Monday, September 17, 2018

Report published on Canadian National Dementia Conference

The Public Health Agency of Canada has released a summary of proceedings from the National Dementia Conference, held in Ottawa in May 2018 to inform the development of the national dementia strategy.

Monday, September 17, 2018

McMaster researchers invent new technique for testing Alzheimer’s treatments

Most Alzheimer’s drug research focuses on the peptide clusters, known as senile plaques, that are commonly found in the patient’s brain. Plaques are toxic to the surrounding tissue, but researchers don’t know why or how the peptides cluster together. Researchers at McMaster University theorized that certain compounds might affect the surrounding brain tissue in a way that could prevent plaque formation, or perhaps even break up existing clusters.

Monday, September 17, 2018

First-ever Canadian charter of rights for people with dementia

The Alzheimer Society of Canada has published a charter of rights designed to support self-advocacy by people with dementia and their families, who often face stigma and discrimination. The charter was developed by the society’s advisory group, comprised of people who live with dementia, to ensure that people know their rights and feel empowered to act.

Monday, September 10, 2018

Dementia risk doubles with stroke

While the link between stroke and dementia is well known, a systematic review led by researchers at the University of Exeter Medical School has quantified the risk of developing dementia following a stroke. After accounting for other risk factors, including blood pressure, diabetes and cardiovascular disease, the study established that a recent stroke doubles the risk of dementia, while a history of stroke raises the risk by 70 percent.

Monday, September 10, 2018

Eye scan may enable early detection of Alzheimer’s disease

Long before someone exhibits signs of dementia such as memory loss or mood changes, their retinas may reveal the onset of Alzheimer’s disease. Researchers at Washington University School of Medicine in St. Louis discovered that a group of seniors who were at risk of developing the disease, due to elevated levels of brain plaque, also had thinner retinas and fewer retinal blood vessels than other participants in the study.

Monday, September 10, 2018

Agitation in people with Alzheimer’s should first be treated without drugs

An international panel of experts in dementia care has agreed that the best ways to reduce agitation in Alzheimer’s patients are non-pharmacological. Based on a comprehensive evidence review, the top-ranked methods include assessment and management of underlying causes, educating caregivers, adapting the environment, person-centred care and providing a tailored activity program.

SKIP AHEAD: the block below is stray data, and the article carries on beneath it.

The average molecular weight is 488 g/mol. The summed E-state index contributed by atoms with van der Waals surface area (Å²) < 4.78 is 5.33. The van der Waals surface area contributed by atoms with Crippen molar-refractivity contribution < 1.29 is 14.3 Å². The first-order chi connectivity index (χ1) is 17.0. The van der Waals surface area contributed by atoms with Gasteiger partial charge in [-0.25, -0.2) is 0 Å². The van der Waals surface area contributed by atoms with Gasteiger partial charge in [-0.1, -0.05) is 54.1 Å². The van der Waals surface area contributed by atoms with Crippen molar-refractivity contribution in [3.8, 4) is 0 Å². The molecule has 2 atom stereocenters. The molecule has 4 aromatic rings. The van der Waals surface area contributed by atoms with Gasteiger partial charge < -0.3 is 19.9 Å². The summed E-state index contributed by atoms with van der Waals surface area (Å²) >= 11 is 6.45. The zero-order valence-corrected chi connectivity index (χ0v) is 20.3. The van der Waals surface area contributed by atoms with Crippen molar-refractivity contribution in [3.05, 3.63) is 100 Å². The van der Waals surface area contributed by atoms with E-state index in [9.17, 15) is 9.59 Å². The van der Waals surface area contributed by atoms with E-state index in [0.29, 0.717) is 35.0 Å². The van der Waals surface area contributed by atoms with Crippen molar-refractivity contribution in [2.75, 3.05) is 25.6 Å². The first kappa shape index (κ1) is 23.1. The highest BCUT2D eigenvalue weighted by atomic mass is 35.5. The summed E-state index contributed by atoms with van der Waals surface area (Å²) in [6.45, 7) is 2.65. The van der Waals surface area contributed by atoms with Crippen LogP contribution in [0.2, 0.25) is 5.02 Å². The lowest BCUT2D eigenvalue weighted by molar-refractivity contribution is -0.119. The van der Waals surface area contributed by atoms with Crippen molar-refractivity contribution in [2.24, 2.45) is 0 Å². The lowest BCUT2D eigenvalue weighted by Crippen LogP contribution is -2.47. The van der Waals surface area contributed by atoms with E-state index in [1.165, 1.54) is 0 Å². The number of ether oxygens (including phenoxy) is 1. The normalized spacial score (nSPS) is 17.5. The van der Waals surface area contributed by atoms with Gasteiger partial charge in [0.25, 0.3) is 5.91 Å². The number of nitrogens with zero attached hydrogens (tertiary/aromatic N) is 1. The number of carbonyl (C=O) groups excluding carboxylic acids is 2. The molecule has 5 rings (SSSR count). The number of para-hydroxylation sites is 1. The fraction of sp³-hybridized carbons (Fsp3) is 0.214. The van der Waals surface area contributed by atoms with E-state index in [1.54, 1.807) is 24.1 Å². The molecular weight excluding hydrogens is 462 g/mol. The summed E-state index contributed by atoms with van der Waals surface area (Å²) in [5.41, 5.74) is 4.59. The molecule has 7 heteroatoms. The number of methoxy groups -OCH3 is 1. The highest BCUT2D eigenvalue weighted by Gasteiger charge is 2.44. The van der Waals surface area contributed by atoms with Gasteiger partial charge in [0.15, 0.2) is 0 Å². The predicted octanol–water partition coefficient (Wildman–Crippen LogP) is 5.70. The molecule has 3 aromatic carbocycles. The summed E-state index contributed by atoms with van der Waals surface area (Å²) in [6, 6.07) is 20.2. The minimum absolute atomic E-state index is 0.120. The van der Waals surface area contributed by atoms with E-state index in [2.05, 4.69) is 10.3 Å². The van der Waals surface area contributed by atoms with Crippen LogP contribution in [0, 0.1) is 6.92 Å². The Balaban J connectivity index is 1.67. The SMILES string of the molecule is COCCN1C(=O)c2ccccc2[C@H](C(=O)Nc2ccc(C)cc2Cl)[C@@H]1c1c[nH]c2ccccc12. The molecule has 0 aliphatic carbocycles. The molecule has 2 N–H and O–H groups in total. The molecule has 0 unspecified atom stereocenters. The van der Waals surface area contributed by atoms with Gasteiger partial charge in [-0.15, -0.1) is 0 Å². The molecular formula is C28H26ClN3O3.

Monday, September 3, 2018

Better cardiovascular health may lower your risk of dementia

A study of more than 6,600 seniors in France showed that taking care of your body can help protect your brain. The research team examined seven measures of cardiovascular health — diet, exercise, weight management, smoking status, blood pressure, blood sugar and cholesterol — based on the American Health Association program “My Life Check - Life's Simple 7.” Participants were tracked for an average of 8.5 years. About 13 percent of those with the lowest scores went on to develop dementia during the study, compared with only 7 percent of those who scored highest.

Monday, September 3, 2018

Time-saving tool developed to measure early cognitive decline

A team of researchers, led by Dr. Morris Freedman at Baycrest’s Rotman Research Institute in Toronto, is developing a short, time-saving assessment tool to detect early cognitive decline. The Toronto Cognitive Assessment (TorCA) is a comprehensive diagnostic test designed to detect mild cognitive impairment. Both a paper version and an electronic version for the iPad have been developed. In a recent study, the researchers report that both versions of the TorCA were validated to detect mild cognitive impairment related to memory loss.

Monday, September 3, 2018

New law mandates dementia training for Massachusetts doctors and nurses

The State of Massachusetts has passed a ground-breaking law — the first of its kind in the USA — that requires physicians, physician assistants and nurses to be trained in dementia care and diagnosis before they can renew their licence to practice. Doctors who have diagnosed a patient with Alzheimer’s disease are also now required by legislation to inform a family member or a legal representative about the diagnosis. And by October 2021, hospitals must design and implement plans to recognize and manage patients with dementia.

Monday, August 27, 2018

New Rare Genetic Variants Linked with Alzheimer's Disease Discovered

Research out of the Alzheimer’s disease Sequencing Project (ADSP) recently found three genetic variants that are associated with Alzheimer’s disease, including IGHG3, an immunoglobulin gene. Antibodies from this variant react with beta-amyloid plaques. The other two genes are AC099552.4 and ZNF655. AC099552.4 is a long non-coding RNA sequence, and is part of a class of RNA that regulates gene transcription, expression, and affects cognition through its role in neuroplasticity and development. ZNF655 is a zinc-finger protein and is expressed in the brain and expresses Krueppel-like factors.

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